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Shameless and voiceless ham David Lee Roth derails Van Halen concert

David Lee Roth performed during the Van Halen concert on Wednesday at Cricket Wireless Amphitheater in Bonner Springs.
David Lee Roth performed during the Van Halen concert on Wednesday at Cricket Wireless Amphitheater in Bonner Springs. along@kcstar.com

Van Halen’s concert at Cricket Wireless Amphitheater on Wednesday was the rock ’n’ roll equivalent of a big-budget action movie. Rather than a summer blockbuster about an alien invasion or a suspenseful crime caper, the show resembled a disaster film with slapstick interludes.

The years since Van Halen promoted its debut album while appearing at the bottom of the bill at a concert at Royals Stadium in 1978 have been plagued with bitter infighting. After stints with replacement vocalists Gary Cherone and Sammy Hagar, Van Halen is once again fronted by David Lee Roth.

Roth’s presence displeased a portion of Wednesday’s audience of more than 10,000. A few disappointed fans exiting the Bonner Springs venue at the conclusion of the concert initiated a chant of “Sammy Hagar.”

While Roth is in tremendous physical condition and can still twirl a microphone stand like a standout member of a high school drill team, Roth has lost his voice. He’s also a shameless ham. Roth seemed to channel Jerry Lewis’ antics in the 1963 comedy “The Nutty Professor” during Van Halen’s two-hour outing.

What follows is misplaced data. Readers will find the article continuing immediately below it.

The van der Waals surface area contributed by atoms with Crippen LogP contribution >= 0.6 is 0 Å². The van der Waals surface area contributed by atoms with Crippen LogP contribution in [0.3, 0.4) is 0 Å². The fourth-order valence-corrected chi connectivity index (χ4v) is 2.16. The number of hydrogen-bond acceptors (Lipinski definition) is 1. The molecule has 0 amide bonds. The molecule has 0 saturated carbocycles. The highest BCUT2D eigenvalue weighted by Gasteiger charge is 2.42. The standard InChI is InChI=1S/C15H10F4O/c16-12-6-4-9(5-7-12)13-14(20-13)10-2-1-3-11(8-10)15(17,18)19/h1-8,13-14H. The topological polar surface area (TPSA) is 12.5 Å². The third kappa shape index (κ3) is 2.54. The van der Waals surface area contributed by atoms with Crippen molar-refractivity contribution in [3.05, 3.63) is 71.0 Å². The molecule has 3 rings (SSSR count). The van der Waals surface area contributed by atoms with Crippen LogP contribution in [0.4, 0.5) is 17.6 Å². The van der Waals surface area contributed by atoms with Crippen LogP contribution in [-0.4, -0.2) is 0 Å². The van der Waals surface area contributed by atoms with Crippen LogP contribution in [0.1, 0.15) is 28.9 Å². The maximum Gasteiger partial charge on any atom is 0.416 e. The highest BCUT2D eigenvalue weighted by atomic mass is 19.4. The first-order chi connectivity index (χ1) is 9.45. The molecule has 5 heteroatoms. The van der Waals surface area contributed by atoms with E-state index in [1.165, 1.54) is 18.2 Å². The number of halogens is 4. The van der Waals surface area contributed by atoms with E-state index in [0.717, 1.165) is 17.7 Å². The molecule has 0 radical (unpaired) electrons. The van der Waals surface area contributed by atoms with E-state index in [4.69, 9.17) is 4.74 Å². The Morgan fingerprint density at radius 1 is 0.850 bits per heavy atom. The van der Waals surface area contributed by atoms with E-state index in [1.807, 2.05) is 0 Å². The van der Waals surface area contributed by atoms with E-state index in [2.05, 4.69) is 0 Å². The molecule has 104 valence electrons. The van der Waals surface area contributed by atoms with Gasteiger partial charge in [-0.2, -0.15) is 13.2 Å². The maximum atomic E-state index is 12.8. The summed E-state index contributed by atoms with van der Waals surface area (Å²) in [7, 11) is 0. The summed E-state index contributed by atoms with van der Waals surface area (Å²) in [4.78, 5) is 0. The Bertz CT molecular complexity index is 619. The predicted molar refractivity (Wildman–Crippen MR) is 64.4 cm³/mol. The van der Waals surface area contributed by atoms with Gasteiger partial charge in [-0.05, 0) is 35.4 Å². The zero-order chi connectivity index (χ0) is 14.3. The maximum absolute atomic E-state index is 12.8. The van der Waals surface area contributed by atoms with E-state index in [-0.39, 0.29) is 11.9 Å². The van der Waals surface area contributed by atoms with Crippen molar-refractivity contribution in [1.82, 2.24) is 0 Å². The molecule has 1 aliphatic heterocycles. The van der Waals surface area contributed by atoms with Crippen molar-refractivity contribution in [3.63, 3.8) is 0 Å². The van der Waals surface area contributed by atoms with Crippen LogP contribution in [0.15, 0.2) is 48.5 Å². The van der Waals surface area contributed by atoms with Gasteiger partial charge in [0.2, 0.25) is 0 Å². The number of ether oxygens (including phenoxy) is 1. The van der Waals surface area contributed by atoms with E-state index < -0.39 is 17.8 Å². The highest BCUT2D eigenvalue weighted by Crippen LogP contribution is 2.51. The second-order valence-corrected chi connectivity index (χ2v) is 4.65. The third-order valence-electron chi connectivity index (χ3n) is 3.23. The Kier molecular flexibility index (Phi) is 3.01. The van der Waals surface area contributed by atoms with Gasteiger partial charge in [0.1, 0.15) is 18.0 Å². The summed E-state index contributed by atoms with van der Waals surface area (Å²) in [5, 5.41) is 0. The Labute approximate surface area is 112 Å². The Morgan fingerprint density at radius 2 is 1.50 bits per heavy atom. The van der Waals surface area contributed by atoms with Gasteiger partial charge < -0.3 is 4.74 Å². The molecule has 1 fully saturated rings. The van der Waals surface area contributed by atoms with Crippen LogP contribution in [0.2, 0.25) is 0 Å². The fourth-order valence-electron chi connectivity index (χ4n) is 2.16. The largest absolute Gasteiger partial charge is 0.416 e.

The remainder of the band — guitar virtuoso Eddie Van Halen, drummer Alex Van Halen and replacement member and Eddie’s son Wolfgang Van Halen on bass — admirably attempted to uphold the band’s legacy.

The pop-laced heavy metal songs on the California band’s first few albums perfectly encapsulated the frustrations and fantasies of teenage boys. The primal approach made Van Halen one of the greatest party bands in the history of rock ’n’ roll.

Roth played the part of a wacky uncle at Wednesday’s party. His well-intentioned but deeply flawed efforts severely handicapped the band.

Roth’s frequent costume changes and shoulder-high kicks couldn’t disguise the limitations of his voice. His tuneless caterwauling on “Somebody Get Me a Doctor” was excruciating. His odd sense of rhythm threw a reading of the 1979 hit “Dance the Night Away” into disarray.

An odd monologue about barbecue cookouts killed the mood during a rendition of the hard rock classic “Ain’t Talkin’ ’Bout Love.”

Roth occasionally acknowledged his errors. When a microphone slipped out of his hands during “Everybody Wants Some,” he joked that “I’m falling apart.” After a rendition of “In a Simple Rhyme” — the only weak song in the otherwise stellar set list- Roth asked, “Did I screw that up as bad as I thought?”

Eddie Van Halen also had to contend with a different type of irritant. A large insect momentarily disrupted his eight-minute guitar feature. The spotty performance of his band’s vocalist may have bugged the guitarist even more.

Set list

Light Up the Sky; Runnin’ With the Devil; Romeo Delight; Everybody Wants Some!!; Drop Dead Legs; Feel Your Love Tonight; Somebody Get Me a Doctor; She’s the Woman; China Town; I’ll Wait; Little Guitars; Dance the Night Away; Beautiful Girls; Women in Love; Hot for Teacher; In a Simple Rhyme; Dirty Movies; Ice Cream Man; Unchained; Ain’t Talkin’ ’Bout Love; You Really Got Me; Panama; Jump

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